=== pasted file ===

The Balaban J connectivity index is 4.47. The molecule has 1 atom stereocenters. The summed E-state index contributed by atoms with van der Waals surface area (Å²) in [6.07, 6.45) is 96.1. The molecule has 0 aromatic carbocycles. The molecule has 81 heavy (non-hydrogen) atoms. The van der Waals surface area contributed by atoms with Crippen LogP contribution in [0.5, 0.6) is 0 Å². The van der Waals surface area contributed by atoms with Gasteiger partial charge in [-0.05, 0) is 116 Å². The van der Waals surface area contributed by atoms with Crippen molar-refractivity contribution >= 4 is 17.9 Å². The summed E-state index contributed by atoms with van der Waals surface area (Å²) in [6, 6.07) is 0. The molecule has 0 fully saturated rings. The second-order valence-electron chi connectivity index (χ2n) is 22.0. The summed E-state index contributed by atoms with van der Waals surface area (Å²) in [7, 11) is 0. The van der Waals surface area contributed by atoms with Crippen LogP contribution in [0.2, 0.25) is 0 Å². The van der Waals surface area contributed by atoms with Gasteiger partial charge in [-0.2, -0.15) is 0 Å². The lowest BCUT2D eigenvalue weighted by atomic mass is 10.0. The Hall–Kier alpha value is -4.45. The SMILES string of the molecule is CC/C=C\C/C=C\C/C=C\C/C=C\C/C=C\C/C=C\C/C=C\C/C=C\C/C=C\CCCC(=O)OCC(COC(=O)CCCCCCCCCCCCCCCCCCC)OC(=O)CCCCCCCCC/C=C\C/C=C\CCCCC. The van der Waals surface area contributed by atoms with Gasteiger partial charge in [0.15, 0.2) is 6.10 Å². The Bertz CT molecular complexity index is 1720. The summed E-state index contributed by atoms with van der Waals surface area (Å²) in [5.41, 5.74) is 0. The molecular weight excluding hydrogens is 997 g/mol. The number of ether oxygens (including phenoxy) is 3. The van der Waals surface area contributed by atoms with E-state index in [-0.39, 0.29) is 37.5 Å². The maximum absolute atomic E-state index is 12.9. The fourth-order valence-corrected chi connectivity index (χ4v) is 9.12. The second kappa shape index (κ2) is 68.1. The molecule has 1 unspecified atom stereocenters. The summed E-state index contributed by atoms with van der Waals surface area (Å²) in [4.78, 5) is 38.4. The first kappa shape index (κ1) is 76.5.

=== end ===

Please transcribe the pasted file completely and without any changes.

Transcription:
The Balaban J connectivity index is 4.47. The molecule has 1 atom stereocenters. The summed E-state index contributed by atoms with van der Waals surface area (Å²) in [6.07, 6.45) is 96.1. The molecule has 0 aromatic carbocycles. The molecule has 81 heavy (non-hydrogen) atoms. The van der Waals surface area contributed by atoms with Crippen LogP contribution in [0.5, 0.6) is 0 Å². The van der Waals surface area contributed by atoms with Gasteiger partial charge in [-0.05, 0) is 116 Å². The van der Waals surface area contributed by atoms with Crippen molar-refractivity contribution >= 4 is 17.9 Å². The summed E-state index contributed by atoms with van der Waals surface area (Å²) in [6, 6.07) is 0. The molecule has 0 fully saturated rings. The second-order valence-electron chi connectivity index (χ2n) is 22.0. The summed E-state index contributed by atoms with van der Waals surface area (Å²) in [7, 11) is 0. The van der Waals surface area contributed by atoms with Crippen LogP contribution in [0.2, 0.25) is 0 Å². The van der Waals surface area contributed by atoms with Gasteiger partial charge in [-0.2, -0.15) is 0 Å². The lowest BCUT2D eigenvalue weighted by atomic mass is 10.0. The Hall–Kier alpha value is -4.45. The SMILES string of the molecule is CC/C=C\C/C=C\C/C=C\C/C=C\C/C=C\C/C=C\C/C=C\C/C=C\C/C=C\CCCC(=O)OCC(COC(=O)CCCCCCCCCCCCCCCCCCC)OC(=O)CCCCCCCCC/C=C\C/C=C\CCCCC. The van der Waals surface area contributed by atoms with Gasteiger partial charge in [0.15, 0.2) is 6.10 Å². The Bertz CT molecular complexity index is 1720. The summed E-state index contributed by atoms with van der Waals surface area (Å²) in [5.41, 5.74) is 0. The molecular weight excluding hydrogens is 997 g/mol. The number of ether oxygens (including phenoxy) is 3. The van der Waals surface area contributed by atoms with E-state index in [-0.39, 0.29) is 37.5 Å². The maximum absolute atomic E-state index is 12.9. The fourth-order valence-corrected chi connectivity index (χ4v) is 9.12. The second kappa shape index (κ2) is 68.1. The molecule has 1 unspecified atom stereocenters. The summed E-state index contributed by atoms with van der Waals surface area (Å²) in [4.78, 5) is 38.4. The first kappa shape index (κ1) is 76.5.